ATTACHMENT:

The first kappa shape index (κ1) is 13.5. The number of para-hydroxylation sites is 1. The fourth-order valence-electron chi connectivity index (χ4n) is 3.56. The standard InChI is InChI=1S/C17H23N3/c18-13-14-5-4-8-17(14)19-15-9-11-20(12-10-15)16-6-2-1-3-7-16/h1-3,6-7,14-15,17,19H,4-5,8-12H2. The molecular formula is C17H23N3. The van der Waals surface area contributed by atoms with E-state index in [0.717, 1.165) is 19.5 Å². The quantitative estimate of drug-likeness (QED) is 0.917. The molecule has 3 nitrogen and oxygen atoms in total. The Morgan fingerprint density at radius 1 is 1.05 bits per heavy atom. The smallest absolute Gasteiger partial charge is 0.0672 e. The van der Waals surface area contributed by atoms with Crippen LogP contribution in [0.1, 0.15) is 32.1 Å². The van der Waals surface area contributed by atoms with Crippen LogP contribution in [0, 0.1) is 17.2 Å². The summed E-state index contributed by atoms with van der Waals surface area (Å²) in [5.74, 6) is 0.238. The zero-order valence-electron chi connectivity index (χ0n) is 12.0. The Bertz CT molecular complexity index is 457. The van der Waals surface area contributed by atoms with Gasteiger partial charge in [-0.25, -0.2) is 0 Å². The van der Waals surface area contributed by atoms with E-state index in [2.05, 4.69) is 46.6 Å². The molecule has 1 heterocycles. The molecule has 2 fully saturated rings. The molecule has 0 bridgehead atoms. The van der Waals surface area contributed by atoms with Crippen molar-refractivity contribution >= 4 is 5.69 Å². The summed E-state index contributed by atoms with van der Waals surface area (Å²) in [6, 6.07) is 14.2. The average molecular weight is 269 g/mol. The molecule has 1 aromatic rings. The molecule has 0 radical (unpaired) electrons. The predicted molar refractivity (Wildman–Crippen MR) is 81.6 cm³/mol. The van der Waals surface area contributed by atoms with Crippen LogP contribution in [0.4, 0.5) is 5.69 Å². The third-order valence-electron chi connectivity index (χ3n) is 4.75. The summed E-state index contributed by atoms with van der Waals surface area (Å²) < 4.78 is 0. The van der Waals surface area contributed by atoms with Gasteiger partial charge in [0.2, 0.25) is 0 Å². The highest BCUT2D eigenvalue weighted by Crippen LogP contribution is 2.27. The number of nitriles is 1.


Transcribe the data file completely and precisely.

The first kappa shape index (κ1) is 13.5. The number of para-hydroxylation sites is 1. The fourth-order valence-electron chi connectivity index (χ4n) is 3.56. The standard InChI is InChI=1S/C17H23N3/c18-13-14-5-4-8-17(14)19-15-9-11-20(12-10-15)16-6-2-1-3-7-16/h1-3,6-7,14-15,17,19H,4-5,8-12H2. The molecular formula is C17H23N3. The van der Waals surface area contributed by atoms with E-state index in [0.717, 1.165) is 19.5 Å². The quantitative estimate of drug-likeness (QED) is 0.917. The molecule has 3 nitrogen and oxygen atoms in total. The Morgan fingerprint density at radius 1 is 1.05 bits per heavy atom. The smallest absolute Gasteiger partial charge is 0.0672 e. The van der Waals surface area contributed by atoms with Crippen LogP contribution in [0.1, 0.15) is 32.1 Å². The van der Waals surface area contributed by atoms with Crippen LogP contribution in [0, 0.1) is 17.2 Å². The summed E-state index contributed by atoms with van der Waals surface area (Å²) in [5.74, 6) is 0.238. The zero-order valence-electron chi connectivity index (χ0n) is 12.0. The Bertz CT molecular complexity index is 457. The van der Waals surface area contributed by atoms with Gasteiger partial charge in [-0.25, -0.2) is 0 Å². The van der Waals surface area contributed by atoms with E-state index in [2.05, 4.69) is 46.6 Å². The molecule has 1 heterocycles. The molecule has 2 fully saturated rings. The molecule has 0 bridgehead atoms. The van der Waals surface area contributed by atoms with Crippen molar-refractivity contribution >= 4 is 5.69 Å². The summed E-state index contributed by atoms with van der Waals surface area (Å²) in [6, 6.07) is 14.2. The average molecular weight is 269 g/mol. The molecule has 1 aromatic rings. The molecule has 0 radical (unpaired) electrons. The predicted molar refractivity (Wildman–Crippen MR) is 81.6 cm³/mol. The van der Waals surface area contributed by atoms with Crippen LogP contribution in [0.4, 0.5) is 5.69 Å². The third-order valence-electron chi connectivity index (χ3n) is 4.75. The summed E-state index contributed by atoms with van der Waals surface area (Å²) < 4.78 is 0. The van der Waals surface area contributed by atoms with Gasteiger partial charge in [0.2, 0.25) is 0 Å². The highest BCUT2D eigenvalue weighted by Crippen LogP contribution is 2.27. The number of nitriles is 1.